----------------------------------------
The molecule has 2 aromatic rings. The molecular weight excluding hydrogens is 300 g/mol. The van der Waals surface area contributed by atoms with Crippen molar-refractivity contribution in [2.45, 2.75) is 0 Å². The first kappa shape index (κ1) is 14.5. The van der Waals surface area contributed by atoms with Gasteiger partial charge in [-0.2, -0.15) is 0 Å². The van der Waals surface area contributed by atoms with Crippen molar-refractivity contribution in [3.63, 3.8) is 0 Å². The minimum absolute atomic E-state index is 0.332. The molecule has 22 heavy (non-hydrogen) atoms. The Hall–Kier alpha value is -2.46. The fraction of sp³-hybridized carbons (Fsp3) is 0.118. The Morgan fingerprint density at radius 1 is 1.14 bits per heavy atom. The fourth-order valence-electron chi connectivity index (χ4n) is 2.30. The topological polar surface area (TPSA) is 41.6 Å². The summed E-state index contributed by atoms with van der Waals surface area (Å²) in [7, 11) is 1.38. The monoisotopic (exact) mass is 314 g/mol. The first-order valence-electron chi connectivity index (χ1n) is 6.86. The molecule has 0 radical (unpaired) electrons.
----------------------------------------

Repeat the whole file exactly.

The molecule has 2 aromatic rings. The molecular weight excluding hydrogens is 300 g/mol. The van der Waals surface area contributed by atoms with Crippen molar-refractivity contribution in [2.45, 2.75) is 0 Å². The first kappa shape index (κ1) is 14.5. The van der Waals surface area contributed by atoms with Gasteiger partial charge in [-0.2, -0.15) is 0 Å². The van der Waals surface area contributed by atoms with Crippen molar-refractivity contribution in [3.63, 3.8) is 0 Å². The minimum absolute atomic E-state index is 0.332. The molecule has 22 heavy (non-hydrogen) atoms. The Hall–Kier alpha value is -2.46. The fraction of sp³-hybridized carbons (Fsp3) is 0.118. The Morgan fingerprint density at radius 1 is 1.14 bits per heavy atom. The fourth-order valence-electron chi connectivity index (χ4n) is 2.30. The topological polar surface area (TPSA) is 41.6 Å². The summed E-state index contributed by atoms with van der Waals surface area (Å²) in [7, 11) is 1.38. The monoisotopic (exact) mass is 314 g/mol. The first-order valence-electron chi connectivity index (χ1n) is 6.86. The molecule has 0 radical (unpaired) electrons.